An xts R Inferno-ism

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Another of the all ye entering here.


When subscripting an xts object, columns that don’t exist in the object are silently ignored.


First, create an xts object:

xtx <- xts(cbind(a=1:4, b=11:14, c=21:24), order=Sys.Date() + 1:4)

which looks like:

> xtx
           a  b  c
2014-02-07 1 11 21
2014-02-08 2 12 22
2014-02-09 3 13 23
2014-02-10 4 14 24

Using this, we see that there is no error and no warning when asking for a non-existent column:

> xtx[, c("b", "notHere", "a")]
            b a
2014-02-07 11 1
2014-02-08 12 2
2014-02-09 13 3
2014-02-10 14 4

In contrast, an error is thrown when this is done with a matrix:

> as.matrix(xtx)[, c("b", "notHere", "a")]
Error in as.matrix(xtx)[, c("b", "notHere", "a")] : 
  subscript out of bounds

Big danger

I discovered this when testing some new code.  I observed non-missing values in a column that should have had all missing values.  It would have been easy to miss this if that hadn’t have been the case.


newmat <- array(NA, c(4, 4), list(NULL, c("b", "notHere", "a", "Z")))
newmat[] <- xtx[, c("b", "notHere", "a", "Z")]

And the result is:

> newmat
      b notHere  a Z
[1,] 11       1 11 1
[2,] 12       2 12 2
[3,] 13       3 13 3
[4,] 14       4 14 4

No error, no warning (in this case), but wrong.

The very worst possibility in software is getting wrong results with no indication of a problem (Chapter 50 of Tao Te Programming).


I’d like to lobby for a warning if columns are requested that don’t exist.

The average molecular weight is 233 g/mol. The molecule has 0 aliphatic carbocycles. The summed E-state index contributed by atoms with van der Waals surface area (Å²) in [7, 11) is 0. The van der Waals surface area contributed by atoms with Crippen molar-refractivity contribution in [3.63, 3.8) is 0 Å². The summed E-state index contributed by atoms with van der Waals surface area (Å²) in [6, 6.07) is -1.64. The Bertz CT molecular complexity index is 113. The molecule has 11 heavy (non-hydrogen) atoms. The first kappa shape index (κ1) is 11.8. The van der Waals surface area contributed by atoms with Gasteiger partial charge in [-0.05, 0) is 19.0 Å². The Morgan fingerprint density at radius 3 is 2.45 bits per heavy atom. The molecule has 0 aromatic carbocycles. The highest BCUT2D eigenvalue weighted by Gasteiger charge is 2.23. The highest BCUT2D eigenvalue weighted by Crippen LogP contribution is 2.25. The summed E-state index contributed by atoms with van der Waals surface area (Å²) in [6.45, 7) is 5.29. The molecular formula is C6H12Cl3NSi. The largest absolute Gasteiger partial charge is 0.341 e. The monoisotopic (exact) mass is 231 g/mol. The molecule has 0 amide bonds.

There’s the question of whether an error should be thrown or not.  At this point throwing an error would break backward compatibility (Chapter 72 of Tao Te Programming).  I doubt that there’s much code that depends on the current behavior, but presumably there was some reason not to throw an error.

A compromise would be to add an argument to subscripting that would force an error.  For example:

xtx[, c("b", "notHere", "a"), strict=TRUE]

The default value for strict would be FALSE in order to preserve the current behavior.  However, there is an argument for making the default TRUE — this forces people to truly decide that the current behavior is what they want.

See also

There are some related items in The R Inferno.

The closest in spirit is probably Circle 8.2.13.

The  most troublesome is Circle 8.1.44 — not saying drop=FALSE in subscripting a matrix when it is appropriate.

Circle 8.1.46 is also related, but my favorite in this genre is Circle 8.3.25.


Written by an Italian poet
From the thirteenth century
And every one of them words rang true
And glowed like burning coal

from “Tangled Up in Blue” by Bob Dylan

The post An xts R Inferno-ism appeared first on Burns Statistics.

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